Most effects are likely to be minor and easy to address. For example, you may find out that efforts to reduce the use of false IDs tend to produce an increase in third-party sales. To minimize this effect, you might launch an educational campaign that highlights the penalties associated with purchasing alcohol for minors.
Other effects are more serious and may cause you to choose another, more appropriate, strategy-given your current circumstances. For example, if you anticipate strong resistance from the business community around density regulation, you may instead decide to partner with your police force and licensing board to limit sales to underage patrons. Controlling density may be a long-term goal, but not one you want to tackle before garnering the necessary support.
Meth Use in Iowa: An Example of Unforeseen Consequences
In May 2005, Iowa passed a law restricting the sale of cold medicines used to make methamphetamine. Their hope was to reduce overall meth use by impeding the production of "home-cooked" meth. By January, the plan seemed to be working: Seizures of homemade meth laboratories had dropped to just 20 a month from 120. Moreover, hospital intakes for meth-related burns went down, as did the number of children removed from homes that were doubling as labs.
Yet the law also yielded unexpected results, including an increase in overdoses, treatment intakes, and crime. These were caused by an influx from Mexico of crystal meth-a more potent form of the powdered version. Because it is more potent, the risk of overdose is greater. Because it costs more, burglaries are skyrocketing. Moreover, the number of children being removed from homes where parents are using has risen to equal the number previously removed from homes with labs.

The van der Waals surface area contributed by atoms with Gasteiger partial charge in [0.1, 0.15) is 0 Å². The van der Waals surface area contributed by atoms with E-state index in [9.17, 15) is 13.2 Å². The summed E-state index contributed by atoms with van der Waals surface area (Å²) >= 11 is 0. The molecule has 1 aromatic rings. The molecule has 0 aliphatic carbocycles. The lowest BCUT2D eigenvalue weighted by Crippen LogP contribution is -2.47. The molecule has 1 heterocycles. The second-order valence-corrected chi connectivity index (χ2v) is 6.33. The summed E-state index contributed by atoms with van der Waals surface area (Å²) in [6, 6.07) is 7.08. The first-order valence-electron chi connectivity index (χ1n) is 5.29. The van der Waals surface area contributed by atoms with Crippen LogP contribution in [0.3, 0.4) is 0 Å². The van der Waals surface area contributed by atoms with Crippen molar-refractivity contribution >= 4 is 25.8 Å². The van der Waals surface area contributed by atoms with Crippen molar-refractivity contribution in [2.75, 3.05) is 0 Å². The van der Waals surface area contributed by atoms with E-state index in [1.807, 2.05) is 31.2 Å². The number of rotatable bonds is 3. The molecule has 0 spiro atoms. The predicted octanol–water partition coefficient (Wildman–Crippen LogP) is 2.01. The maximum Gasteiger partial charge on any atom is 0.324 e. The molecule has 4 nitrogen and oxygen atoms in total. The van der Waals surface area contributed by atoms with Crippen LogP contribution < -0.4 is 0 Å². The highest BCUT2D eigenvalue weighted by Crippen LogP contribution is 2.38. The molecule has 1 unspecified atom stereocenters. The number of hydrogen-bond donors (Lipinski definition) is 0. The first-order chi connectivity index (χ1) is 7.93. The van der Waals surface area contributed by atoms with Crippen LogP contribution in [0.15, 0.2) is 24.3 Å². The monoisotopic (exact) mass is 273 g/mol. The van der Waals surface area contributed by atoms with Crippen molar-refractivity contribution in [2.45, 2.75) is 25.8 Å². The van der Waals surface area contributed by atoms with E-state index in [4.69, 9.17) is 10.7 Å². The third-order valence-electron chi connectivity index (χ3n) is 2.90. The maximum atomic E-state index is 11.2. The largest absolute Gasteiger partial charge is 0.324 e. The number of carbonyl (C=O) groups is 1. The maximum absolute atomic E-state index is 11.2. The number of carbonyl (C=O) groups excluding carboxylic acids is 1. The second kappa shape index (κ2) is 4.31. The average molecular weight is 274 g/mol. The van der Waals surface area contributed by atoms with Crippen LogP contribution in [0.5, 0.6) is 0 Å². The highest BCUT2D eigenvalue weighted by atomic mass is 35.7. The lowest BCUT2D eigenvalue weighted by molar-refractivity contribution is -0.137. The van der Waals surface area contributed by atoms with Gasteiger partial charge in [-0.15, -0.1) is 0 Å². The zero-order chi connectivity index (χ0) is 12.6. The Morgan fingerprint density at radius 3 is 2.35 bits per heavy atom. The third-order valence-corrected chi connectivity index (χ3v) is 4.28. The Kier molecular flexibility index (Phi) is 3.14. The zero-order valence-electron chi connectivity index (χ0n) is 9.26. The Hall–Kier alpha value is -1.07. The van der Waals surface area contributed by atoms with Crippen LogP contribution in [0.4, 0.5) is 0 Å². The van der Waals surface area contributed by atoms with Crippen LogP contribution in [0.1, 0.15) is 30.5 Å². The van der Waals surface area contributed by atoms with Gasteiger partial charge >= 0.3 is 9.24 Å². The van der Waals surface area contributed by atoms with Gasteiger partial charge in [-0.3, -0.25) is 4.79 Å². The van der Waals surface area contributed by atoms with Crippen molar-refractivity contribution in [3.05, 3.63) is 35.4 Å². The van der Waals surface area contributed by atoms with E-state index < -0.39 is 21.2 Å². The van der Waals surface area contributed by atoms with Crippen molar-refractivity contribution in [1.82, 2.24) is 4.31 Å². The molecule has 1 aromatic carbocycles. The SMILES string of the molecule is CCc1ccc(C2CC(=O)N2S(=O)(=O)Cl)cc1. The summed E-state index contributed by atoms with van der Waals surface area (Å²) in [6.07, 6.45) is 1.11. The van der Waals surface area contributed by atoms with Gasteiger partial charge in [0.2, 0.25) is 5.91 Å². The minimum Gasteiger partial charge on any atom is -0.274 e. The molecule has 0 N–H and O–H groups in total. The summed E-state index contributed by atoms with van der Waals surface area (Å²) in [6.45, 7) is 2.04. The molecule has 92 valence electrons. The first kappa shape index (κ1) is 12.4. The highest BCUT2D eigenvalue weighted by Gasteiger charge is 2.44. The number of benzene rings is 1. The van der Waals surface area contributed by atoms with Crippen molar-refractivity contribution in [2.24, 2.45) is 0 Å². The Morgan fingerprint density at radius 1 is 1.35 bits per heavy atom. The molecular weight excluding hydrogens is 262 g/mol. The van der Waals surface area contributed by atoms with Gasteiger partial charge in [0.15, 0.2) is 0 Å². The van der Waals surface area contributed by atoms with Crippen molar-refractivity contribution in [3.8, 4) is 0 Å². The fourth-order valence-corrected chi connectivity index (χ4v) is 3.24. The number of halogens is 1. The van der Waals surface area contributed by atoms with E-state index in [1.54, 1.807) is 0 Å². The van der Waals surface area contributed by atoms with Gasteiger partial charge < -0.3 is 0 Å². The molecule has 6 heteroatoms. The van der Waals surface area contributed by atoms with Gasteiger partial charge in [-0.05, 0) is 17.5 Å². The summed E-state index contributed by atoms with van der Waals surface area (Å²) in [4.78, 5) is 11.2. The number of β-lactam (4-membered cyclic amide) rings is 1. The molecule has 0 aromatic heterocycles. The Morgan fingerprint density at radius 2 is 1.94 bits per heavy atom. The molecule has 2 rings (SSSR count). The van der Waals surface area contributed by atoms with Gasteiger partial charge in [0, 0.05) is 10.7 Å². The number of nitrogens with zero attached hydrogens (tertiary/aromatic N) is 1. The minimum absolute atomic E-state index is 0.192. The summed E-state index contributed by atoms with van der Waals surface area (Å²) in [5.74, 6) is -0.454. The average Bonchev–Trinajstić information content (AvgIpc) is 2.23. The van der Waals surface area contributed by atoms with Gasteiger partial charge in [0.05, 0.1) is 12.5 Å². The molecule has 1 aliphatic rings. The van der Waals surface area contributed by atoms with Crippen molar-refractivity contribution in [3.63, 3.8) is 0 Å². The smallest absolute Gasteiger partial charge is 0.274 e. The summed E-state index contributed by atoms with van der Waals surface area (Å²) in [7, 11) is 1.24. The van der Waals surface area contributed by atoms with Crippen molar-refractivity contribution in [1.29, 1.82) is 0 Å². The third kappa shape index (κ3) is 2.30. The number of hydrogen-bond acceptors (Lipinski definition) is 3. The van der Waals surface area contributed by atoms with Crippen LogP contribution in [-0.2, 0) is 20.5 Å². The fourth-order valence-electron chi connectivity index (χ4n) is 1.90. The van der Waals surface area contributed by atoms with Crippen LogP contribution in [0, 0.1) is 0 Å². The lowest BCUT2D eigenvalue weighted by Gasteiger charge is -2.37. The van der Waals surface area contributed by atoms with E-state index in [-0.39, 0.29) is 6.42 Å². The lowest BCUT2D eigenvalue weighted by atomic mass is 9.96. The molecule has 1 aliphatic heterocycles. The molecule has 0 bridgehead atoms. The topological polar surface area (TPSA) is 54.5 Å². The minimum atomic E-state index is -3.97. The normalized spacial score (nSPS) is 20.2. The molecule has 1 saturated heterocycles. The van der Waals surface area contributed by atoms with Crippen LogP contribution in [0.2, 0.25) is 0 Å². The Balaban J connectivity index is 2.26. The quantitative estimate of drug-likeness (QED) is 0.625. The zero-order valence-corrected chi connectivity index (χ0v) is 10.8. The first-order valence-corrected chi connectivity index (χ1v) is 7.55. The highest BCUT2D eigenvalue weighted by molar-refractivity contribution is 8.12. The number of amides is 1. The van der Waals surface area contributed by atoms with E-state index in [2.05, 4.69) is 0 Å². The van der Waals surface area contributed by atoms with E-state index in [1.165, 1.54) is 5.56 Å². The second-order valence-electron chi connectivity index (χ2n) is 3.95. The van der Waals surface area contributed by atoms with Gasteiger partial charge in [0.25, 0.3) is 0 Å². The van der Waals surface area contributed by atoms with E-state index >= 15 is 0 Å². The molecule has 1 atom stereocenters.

Iowa is not planning to revoke the law. However, the emergence of these unforeseen consequences has made it clear that the demand for the drug continues to be great, moving the discussion from enforcement to treatment and demand reduction.
From As States Curb Homemade Meth, a More Potent Variety Emerges by Kate Zernike. January 23, 2006. New York Times .
Map out how your system works.
Find out who sets alcohol-related policy in your community and how decisions are made. In most communities, there are three organizations responsible for developing policy: the local boards of health, the local city/town council or alderman, and the Alcohol Licensing Board or Commission. Yet the extent to which these agencies are involved in setting alcohol policy varies considerably by state and town.